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Saturday, February 27, 2016

This Week in Satellite News! (Feb 22 – Feb 29 2016)


Inmarsat selects Thales to develop critical infrastructure for European Aviation Network
Inmarsat has selected Thales to develop and manufacture a Complementary Ground Component (CGC) terminal for its European Aviation Network (EAN) high-speed inflight connectivity solution.
The agreement marks a key milestone for EAN, which was unveiled by Inmarsat last year as the first aviation passenger connectivity solution across European airspace to integrate an advanced satellite network and LTE-based ground network, the latter will be operated by Deutsche Telekom.
Aircraft will switch automatically between satellite and terrestrial connectivity using an onboard network communicator for optimal service delivery. As a result, airlines will be able to offer reliable, high-speed onboard internet access to passengers across Europe’s high-traffic flight paths, utilising Inmarsat’s 30MHz (2 x 15MHz) S-band spectrum allocation in all 28 EU member states.

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SpaceX wins 5 new space station cargo missions in NASA contract estimated at $700 million

NASA has awarded five additional space station cargo-supply missions to SpaceX in a late-December contract with an undisclosed value that industry officials estimate at around $700 million.
The contract, signed just before Christmas, was not announced at the time by either party but has been confirmed by both. It brings to 20 the number of missions now assigned to SpaceX under the Commercial Resupply Services (CRS) contract first signed in 2008.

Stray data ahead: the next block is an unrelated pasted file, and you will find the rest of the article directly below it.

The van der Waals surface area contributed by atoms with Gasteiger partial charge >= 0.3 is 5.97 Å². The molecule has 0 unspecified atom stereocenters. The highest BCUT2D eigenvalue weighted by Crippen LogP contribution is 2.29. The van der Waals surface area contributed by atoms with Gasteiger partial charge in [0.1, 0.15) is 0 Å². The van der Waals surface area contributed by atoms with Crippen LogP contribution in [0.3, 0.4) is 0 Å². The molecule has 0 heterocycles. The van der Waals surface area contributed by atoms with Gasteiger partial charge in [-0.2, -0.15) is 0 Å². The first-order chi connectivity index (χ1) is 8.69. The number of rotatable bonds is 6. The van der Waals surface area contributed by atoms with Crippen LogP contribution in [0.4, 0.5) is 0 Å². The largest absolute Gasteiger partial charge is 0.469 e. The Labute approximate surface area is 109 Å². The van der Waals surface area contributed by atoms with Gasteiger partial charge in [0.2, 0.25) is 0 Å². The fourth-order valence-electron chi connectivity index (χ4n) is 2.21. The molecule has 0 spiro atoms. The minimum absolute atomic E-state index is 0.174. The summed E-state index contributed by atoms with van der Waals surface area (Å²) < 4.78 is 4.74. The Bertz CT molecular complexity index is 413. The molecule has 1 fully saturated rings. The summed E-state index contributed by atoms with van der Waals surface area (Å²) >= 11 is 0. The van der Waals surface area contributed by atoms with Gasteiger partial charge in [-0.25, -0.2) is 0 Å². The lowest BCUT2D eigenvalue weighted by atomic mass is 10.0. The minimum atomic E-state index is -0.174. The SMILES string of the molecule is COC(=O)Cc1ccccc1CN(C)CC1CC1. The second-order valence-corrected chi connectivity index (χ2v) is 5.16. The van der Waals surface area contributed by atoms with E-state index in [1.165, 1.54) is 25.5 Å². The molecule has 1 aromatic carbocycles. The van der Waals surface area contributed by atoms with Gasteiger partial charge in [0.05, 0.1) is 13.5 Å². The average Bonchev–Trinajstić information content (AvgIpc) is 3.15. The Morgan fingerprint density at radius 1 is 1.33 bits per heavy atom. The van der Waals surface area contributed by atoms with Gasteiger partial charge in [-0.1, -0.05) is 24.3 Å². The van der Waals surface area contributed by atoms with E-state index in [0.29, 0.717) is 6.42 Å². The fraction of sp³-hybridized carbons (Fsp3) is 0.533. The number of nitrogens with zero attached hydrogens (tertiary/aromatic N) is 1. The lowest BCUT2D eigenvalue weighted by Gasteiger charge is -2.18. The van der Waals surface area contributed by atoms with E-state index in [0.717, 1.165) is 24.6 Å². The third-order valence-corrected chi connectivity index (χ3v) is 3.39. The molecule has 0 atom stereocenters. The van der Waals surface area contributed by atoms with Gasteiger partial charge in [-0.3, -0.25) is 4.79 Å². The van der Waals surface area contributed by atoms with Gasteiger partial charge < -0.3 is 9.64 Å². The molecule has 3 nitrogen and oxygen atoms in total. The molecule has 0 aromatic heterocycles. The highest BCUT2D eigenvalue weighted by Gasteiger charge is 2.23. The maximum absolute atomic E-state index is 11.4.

In contrast, the other company performing CRS missions, Orbital ATK of Dulles, Virginia, has been assigned just 10 flights and was not part of the end-year orders.

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Matt Desch: 1st Iridium NEXT Satellites to Launch in July With SpaceX Rocket

TYSONS CORNER, VA, February 26, 2016 — Iridium Communications (Nasdaq: IRDM) has moved back the launch of the first set of Iridium NEXT satellites to July using SpaceX‘s Falcon 9 rocket following delays in obtaining clearance from the Russian government, ExecutiveBiz reported Thursday.
The report said Iridium CEO Matt Desch told investors at an earnings call that Russia’s defense ministry has not yet provided feedback on the application submitted by launch provider Kosmotras.
“Even with this change, the Iridium NEXT constellation remains on track for full deployment in 2017,” he said.

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SpaceX postpones SES-9 launch

WASHINGTON — SpaceX postponed the launch of an SES communications satellite on an upgraded Falcon 9 by 24 hours Feb. 24.
SpaceX postponed the launch a little more than a half-hour before the launch window opened at 6:46 p.m. Eastern, shortly before propellant loading was scheduled to begin. “Out of an abundance of caution, the team opted to hold launch for today to ensure liquid oxygen temperatures are as cold as possible in an effort to maximize performance of the vehicle,” the company said in a statement.
The upgraded version of the Falcon 9, which is making its second launch on this mission, uses liquid oxygen cooled to near its freezing point to increase its density. The use of “densified” propellants is one of several changes to the vehicle to improve its performance and increase its payload capacity.

falcon 9 SES-9
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Two Texas University-Built Satellites Deployed from ISS